As readers know, companies that pay more than $1 million in total compensation (cash, equity, etc.) to a “covered employee” (now including the CFO and former employees) in 2018 or later generally will not be able to deduct the amount over $1 million (subject to the transition rule). We previously suggested that companies and compensation committees consider how they can reduce the impact of the lost deduction for performance-based compensation for future cash and equity awards (see Tax Act Gives a Boost to Deferred Compensation Plans and SERPs).
Another action available to many companies is to award qualifying incentive stock options under Code Section 422 (ISOs). Generally, ISOs do not result in a tax deduction for the company, but they do provide favorable tax consequences for the employee recipients. As long as the company will not be able to deduct the gain on equity awards anyway, why not provide better tax treatment to the executives?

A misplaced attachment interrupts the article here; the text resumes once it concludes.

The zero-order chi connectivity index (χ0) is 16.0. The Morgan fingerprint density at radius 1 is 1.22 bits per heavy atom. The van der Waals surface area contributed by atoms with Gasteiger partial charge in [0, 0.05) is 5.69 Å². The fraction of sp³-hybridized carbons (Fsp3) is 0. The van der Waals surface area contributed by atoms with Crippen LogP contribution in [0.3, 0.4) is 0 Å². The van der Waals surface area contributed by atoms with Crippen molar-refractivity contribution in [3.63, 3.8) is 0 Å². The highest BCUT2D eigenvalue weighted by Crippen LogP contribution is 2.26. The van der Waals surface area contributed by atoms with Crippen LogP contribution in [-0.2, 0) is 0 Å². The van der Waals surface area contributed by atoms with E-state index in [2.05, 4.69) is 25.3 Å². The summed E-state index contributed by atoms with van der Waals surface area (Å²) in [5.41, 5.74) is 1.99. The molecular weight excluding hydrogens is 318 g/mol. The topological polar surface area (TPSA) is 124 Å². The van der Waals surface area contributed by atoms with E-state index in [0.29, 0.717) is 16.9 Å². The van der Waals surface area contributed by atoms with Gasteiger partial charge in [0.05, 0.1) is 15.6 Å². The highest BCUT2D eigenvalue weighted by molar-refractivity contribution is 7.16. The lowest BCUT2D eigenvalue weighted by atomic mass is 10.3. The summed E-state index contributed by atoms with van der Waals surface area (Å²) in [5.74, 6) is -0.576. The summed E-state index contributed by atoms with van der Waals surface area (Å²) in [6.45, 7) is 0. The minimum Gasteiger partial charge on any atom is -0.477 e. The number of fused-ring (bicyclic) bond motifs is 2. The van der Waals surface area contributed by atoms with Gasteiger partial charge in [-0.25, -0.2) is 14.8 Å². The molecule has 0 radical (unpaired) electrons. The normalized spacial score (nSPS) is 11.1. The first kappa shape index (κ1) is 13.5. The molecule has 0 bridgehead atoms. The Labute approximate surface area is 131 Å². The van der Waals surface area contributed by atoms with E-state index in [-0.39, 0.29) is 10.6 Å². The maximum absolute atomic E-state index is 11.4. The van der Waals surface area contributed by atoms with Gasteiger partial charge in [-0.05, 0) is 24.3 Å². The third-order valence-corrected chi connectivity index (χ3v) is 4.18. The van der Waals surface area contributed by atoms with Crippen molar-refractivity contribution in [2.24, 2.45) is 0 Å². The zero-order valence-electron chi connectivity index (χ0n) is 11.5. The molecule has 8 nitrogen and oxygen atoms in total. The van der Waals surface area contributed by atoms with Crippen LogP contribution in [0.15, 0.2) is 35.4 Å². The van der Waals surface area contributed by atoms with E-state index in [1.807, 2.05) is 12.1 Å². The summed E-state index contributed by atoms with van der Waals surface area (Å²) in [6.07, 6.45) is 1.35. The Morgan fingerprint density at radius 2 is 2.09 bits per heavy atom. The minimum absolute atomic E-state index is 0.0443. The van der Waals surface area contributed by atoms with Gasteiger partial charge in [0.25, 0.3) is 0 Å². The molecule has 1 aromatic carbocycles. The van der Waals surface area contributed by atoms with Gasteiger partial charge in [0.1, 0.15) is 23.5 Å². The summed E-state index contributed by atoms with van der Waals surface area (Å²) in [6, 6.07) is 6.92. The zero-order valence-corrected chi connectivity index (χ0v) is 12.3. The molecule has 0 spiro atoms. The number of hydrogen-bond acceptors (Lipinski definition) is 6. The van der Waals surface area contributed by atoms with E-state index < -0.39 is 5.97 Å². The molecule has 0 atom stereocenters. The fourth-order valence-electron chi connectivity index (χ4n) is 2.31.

Of course, the many requirements that Code Section 422 applies to ISOs, including the limit on award date value of $100,000 vesting in any future tax year, will reduce their utility to many employers. And the difference between the market value and the exercise price of an ISO at exercise is subject to the Alternative Minimum Tax (AMT). Nonetheless, awarding ISOs is something to consider.